For one, Olympia is a tiny little town compared to the Twin Cities. It is crazy colorful and flourishing with artistic energies. For me, I moved there right after high school from Arkansas and it was like everything I've ever dreamed could be normal in a culture. I moved there being very intrigued with the "Riot Grrl" scene and K records and the idea that music was available to anyone that wanted to give it a go.

I started playing the banjo in Olympia in a string band and electric guitar in a "wussy-punk" band. The scene was really supportive and encouraging and that's probably why I kept with it. Years ago when I started touring out to the Midwest, I've always found the music coming out of Minnesota to be hugely inspiring and the people to be incredibly friendly and warm. It's kept me routing through more and more regularly and now it feels very natural to keep Minneapolis a second home. There's so much love for roots music here and a wonderful thriving community of young players and really dedicated music lovers.

Palmer T. Lee: Simply put, Olympia is much smaller than the Twin Cities. There is a very eclectic mix of things happening there musically and otherwise artistically. It's pretty impressive and inspiring and I've definitely caught some great shows in my brief time spent there. It's a very interesting and creative place in general, but just much smaller than the Cities; less people, thus less going on.

As a caveat, I should mention that I did begin to discover that there is much more than meets the eye. A lot happening as far as house concerts and underground stuff that I just didn't realize right away. On the other hand, in Minneapolis you can go out almost any night of the week with almost any sort of vibe or genre in mind and find that show somewhere. That was something I really struggled with while we spent the winter out in Olympia, just being spoiled. Though I was busy being spoiled by the temperate weather. The punk scene seems to be alive and well in Olympia though, so if that's what you're looking for, you'll have no problem at all finding it. But personally, the highlight shows for me were shows we had to travel to Seattle or Portland to catch -- and it's worth noting that it's only an hour or two drive to either city from Olympia.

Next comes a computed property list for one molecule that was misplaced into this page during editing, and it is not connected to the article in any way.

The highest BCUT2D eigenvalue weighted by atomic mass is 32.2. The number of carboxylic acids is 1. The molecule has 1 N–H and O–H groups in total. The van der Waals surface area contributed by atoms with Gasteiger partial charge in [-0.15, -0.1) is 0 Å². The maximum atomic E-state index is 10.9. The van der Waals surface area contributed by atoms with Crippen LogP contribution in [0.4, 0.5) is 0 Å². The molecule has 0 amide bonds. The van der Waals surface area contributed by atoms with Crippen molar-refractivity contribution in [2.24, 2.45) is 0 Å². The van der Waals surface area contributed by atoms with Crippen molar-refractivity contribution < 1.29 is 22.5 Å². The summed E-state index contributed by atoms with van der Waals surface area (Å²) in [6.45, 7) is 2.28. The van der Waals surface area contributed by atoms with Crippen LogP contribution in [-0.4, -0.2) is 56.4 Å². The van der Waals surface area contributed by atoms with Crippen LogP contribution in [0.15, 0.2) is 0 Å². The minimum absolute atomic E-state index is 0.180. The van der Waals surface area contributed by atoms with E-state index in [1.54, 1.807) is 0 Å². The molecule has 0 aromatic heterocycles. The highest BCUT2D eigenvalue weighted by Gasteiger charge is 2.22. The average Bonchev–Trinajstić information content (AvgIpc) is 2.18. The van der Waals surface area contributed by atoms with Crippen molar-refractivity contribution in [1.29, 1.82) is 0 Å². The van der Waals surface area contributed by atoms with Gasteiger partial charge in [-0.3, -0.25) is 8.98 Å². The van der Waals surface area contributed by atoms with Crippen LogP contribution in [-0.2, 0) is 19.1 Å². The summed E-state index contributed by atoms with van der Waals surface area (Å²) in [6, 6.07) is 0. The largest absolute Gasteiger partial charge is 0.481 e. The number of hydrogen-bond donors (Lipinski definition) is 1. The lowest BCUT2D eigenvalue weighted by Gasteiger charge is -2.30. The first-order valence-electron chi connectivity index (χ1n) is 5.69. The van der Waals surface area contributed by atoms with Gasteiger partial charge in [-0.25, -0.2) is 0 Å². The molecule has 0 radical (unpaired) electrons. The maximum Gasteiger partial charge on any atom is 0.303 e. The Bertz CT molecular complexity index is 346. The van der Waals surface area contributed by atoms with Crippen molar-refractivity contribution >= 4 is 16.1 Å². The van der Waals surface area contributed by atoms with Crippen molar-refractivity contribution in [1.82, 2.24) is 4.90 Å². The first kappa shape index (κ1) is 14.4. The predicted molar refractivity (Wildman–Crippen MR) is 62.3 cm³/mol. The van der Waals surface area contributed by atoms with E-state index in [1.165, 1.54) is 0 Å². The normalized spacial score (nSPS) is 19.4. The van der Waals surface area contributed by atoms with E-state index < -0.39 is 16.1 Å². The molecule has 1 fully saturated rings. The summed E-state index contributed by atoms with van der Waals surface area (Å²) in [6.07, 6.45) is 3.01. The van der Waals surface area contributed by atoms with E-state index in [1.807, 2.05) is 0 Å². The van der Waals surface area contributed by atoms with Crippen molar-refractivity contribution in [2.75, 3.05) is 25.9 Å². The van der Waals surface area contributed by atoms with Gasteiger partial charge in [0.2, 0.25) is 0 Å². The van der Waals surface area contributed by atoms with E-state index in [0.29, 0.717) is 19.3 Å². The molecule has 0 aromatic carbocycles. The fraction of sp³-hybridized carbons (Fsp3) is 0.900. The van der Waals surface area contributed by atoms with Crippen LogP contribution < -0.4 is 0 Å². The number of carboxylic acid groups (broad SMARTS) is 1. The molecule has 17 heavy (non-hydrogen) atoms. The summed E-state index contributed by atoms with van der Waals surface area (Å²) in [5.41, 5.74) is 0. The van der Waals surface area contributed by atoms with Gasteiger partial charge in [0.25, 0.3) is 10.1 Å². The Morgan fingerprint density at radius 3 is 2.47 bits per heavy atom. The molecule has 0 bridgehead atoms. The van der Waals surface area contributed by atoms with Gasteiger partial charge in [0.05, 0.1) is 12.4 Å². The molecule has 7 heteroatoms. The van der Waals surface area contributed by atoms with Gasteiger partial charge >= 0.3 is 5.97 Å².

Gimme Noise: For those that have have been to a The Lowest Pair show before, what can they expect to see at the Cedar when you are in town?

Kendl Winter: Well we're hoping to try out some of our new material at the Cedar. We started touring before we even knew each others songs and now that we had a little down time in the Northwest over January and February we've had a chance to do some writing together and we're excited to work the new material into our set.

Also, you probably already know, but the Dead Pigeons are a really great folk roots band based out of Minneapolis. Drew Peterson, their songwriter, writes the most beautiful sweet and catchy tunes. We've spent some good hours driving down the road listening to them. We're really excited to be sharing the evening with them.

Palmer T. Lee: The Dead Pigeons are on the bill with us. What a wonderful band, I'm really looking forward to seeing them again. Drew Peterson's songs just destroy me in a beautiful way. As far as the Pair goes, we've spent the winter really workshopping the project -- tightening the nuts and bolts. But really, the most exciting thing for us is that we had time to get back to writing, and we wrote a lot -- and it felt really good. We're planning to highlight some of our favorite tracks off the new record, 36¢, but we're really excited about showing some of the new pieces we've been working on as well.

The Lowest Pair will release 36¢ at the Cedar Cultural Center on Friday, April 4, 2014 with the Dead Pigeons (CD release).
AA, $10 adv, $12 door, 7 pm
All patrons will receive a copy of the Dead Pigeons album.

Purchase tickets here.